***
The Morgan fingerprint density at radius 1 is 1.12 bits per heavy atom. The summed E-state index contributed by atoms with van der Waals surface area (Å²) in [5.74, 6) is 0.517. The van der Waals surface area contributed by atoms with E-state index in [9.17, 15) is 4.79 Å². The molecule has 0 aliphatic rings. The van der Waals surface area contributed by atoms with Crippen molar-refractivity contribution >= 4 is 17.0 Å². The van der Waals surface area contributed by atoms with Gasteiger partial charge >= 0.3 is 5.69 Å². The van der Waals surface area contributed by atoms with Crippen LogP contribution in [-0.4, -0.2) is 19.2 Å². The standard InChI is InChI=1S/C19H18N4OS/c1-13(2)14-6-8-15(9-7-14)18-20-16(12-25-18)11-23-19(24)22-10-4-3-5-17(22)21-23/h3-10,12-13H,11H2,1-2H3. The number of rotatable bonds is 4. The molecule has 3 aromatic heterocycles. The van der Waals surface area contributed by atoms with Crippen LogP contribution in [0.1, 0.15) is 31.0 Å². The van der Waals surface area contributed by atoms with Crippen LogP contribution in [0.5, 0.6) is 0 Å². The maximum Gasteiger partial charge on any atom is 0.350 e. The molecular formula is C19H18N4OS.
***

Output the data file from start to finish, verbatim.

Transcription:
The Morgan fingerprint density at radius 1 is 1.12 bits per heavy atom. The summed E-state index contributed by atoms with van der Waals surface area (Å²) in [5.74, 6) is 0.517. The van der Waals surface area contributed by atoms with E-state index in [9.17, 15) is 4.79 Å². The molecule has 0 aliphatic rings. The van der Waals surface area contributed by atoms with Crippen molar-refractivity contribution >= 4 is 17.0 Å². The van der Waals surface area contributed by atoms with Gasteiger partial charge >= 0.3 is 5.69 Å². The van der Waals surface area contributed by atoms with Crippen LogP contribution in [-0.4, -0.2) is 19.2 Å². The standard InChI is InChI=1S/C19H18N4OS/c1-13(2)14-6-8-15(9-7-14)18-20-16(12-25-18)11-23-19(24)22-10-4-3-5-17(22)21-23/h3-10,12-13H,11H2,1-2H3. The number of rotatable bonds is 4. The molecule has 3 aromatic heterocycles. The van der Waals surface area contributed by atoms with Crippen LogP contribution in [0.1, 0.15) is 31.0 Å². The van der Waals surface area contributed by atoms with Crippen LogP contribution in [0.5, 0.6) is 0 Å². The maximum Gasteiger partial charge on any atom is 0.350 e. The molecular formula is C19H18N4OS.